Amy DeZern, M.D., M.H.S.
2020 Funding recipient
A novel cell-based immunotherapy for the treatment of patients with myelodysplastic syndrome (MDS) directed against CD123
Discovery Research Grant 2020
The myelodysplastic syndromes (MDS) are a mixed collection of clonal blood malignancies that comprise a large subgroup of the myeloid cancers; collectively, they are the most common acquired adult bone marrow failure syndromes. They are characterized by decreased overall survival due to lesser ability to make new blood, progressive low blood counts, and transformation to acute myeloid leukemia (AML). Currently, only three agents are approved for the treatment of MDS by the U.S. Food and Drug Administration (FDA): azacitidine, decitabine, and lenalidomide and none based on specific markers of an individual patient’s disease. Allogeneic bone marrow transplantation (BMT) remains the only cure. Our increasing knowledge of the biology of MDS allows exploration of additional therapeutic approaches and lead to a more rational treatments.
A newer treatment opportunity has recently been introduced into blood cancer therapeutics called chimeric antigen receptors T cells (CAR Ts). These are manufactured constructs that, when introduced into a type of immune cell called T cells, enable recognition and killing of target cells in highly specific way. This allow us to target CAR T cell therapy against markers on a tumor cell. We now know that that CD123, a cell surface marker, is expressed on the earliest MDS stem cells as well as some normal cells. Previous experiments have shown that healthy donor-derived CD123 CAR T cells kill primary CD123+ MDS stem cells.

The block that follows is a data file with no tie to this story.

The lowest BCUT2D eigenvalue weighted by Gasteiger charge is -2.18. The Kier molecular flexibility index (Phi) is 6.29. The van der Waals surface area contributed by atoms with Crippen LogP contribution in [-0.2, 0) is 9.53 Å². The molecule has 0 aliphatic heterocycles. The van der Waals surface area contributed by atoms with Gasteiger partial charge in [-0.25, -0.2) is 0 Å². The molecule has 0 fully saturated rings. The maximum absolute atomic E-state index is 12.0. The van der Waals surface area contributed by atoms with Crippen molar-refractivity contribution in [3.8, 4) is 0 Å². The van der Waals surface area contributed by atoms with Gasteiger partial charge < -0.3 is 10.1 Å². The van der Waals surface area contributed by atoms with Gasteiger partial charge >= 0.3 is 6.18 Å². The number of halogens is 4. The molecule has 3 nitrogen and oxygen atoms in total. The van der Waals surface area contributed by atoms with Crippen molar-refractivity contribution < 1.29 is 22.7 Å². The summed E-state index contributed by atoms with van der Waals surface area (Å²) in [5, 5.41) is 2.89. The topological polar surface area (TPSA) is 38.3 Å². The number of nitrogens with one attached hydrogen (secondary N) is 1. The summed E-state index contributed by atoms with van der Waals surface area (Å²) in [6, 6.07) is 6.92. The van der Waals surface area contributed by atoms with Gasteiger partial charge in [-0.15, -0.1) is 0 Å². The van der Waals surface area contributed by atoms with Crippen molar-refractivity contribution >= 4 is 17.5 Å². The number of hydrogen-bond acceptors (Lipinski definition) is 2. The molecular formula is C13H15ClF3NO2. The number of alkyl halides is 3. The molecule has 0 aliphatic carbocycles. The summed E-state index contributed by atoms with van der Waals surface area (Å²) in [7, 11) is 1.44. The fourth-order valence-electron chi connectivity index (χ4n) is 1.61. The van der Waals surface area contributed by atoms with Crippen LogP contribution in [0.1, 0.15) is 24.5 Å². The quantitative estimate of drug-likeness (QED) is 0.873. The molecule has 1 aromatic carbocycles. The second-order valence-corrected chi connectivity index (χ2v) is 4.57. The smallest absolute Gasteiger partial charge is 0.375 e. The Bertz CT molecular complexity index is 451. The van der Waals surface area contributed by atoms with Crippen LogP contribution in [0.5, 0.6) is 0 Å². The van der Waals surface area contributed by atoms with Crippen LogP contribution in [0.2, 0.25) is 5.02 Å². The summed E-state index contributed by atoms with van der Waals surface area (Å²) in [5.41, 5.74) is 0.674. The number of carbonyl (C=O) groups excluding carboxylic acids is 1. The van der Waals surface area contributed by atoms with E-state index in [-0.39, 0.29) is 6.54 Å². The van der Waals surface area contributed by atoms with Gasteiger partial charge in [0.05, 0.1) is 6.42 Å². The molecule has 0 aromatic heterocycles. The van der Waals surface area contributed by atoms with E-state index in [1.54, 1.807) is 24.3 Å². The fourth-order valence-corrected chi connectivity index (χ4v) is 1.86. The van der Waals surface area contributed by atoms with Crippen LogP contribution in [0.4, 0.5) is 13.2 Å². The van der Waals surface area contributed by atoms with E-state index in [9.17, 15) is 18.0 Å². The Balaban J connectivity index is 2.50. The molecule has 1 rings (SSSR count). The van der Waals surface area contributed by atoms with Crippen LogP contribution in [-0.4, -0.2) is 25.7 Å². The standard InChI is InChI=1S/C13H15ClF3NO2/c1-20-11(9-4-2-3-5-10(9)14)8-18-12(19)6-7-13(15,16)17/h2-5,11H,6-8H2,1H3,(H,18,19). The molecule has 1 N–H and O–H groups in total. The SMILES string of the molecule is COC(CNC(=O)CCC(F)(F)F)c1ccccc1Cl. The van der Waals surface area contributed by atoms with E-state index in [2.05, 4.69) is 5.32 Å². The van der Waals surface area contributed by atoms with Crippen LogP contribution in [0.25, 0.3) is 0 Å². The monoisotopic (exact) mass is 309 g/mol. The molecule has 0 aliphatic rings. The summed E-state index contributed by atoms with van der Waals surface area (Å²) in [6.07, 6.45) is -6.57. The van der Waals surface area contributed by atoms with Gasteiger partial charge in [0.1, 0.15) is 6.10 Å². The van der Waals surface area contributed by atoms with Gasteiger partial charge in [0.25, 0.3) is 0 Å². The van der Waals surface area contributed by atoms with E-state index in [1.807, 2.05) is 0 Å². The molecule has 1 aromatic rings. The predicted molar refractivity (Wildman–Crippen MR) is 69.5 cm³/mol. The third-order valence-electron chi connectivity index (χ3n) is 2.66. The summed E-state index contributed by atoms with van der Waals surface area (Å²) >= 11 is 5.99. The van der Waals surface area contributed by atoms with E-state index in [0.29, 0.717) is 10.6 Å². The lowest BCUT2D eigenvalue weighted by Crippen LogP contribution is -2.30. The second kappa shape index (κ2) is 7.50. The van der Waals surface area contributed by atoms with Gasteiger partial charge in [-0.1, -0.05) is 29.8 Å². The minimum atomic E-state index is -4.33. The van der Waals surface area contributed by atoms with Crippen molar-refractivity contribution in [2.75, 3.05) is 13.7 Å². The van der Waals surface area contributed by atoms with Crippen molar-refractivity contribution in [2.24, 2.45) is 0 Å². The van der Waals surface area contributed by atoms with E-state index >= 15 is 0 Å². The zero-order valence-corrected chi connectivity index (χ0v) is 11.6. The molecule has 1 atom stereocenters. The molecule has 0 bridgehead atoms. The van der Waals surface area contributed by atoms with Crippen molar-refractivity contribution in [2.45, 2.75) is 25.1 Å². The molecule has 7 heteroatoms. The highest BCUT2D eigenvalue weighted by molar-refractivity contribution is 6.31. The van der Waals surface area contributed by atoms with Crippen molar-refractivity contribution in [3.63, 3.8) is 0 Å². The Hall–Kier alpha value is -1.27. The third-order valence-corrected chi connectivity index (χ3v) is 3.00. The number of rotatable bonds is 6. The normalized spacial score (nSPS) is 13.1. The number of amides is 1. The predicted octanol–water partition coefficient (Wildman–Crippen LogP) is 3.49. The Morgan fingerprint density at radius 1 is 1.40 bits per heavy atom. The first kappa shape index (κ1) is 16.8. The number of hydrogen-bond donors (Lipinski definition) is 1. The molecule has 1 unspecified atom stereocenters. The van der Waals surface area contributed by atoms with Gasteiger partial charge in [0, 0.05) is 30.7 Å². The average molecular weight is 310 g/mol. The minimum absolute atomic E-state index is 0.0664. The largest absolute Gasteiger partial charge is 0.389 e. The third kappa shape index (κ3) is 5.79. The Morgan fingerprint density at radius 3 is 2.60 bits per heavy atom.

The objective of this proposal is to deliver a novel CAR T cell therapy to patients with MDS failed by currently available therapies. The intended goals are to safely administer this treatment both for disease control as well as improvement of the disease-related marrow failure. We will perform experiments to further confirm that it is possible do this in the lab first and then conduct a clinical trial with this CD123 CAR T cell therapy for patients with high risk MDS. We will also do additional tests on the blood of the patients treated on the trial to better understand the biology in responding and non-responding patients. The efficacy of killing the MDS stem cells in patients, immune system changes, and the elimination of malignant cell populations will be quantified.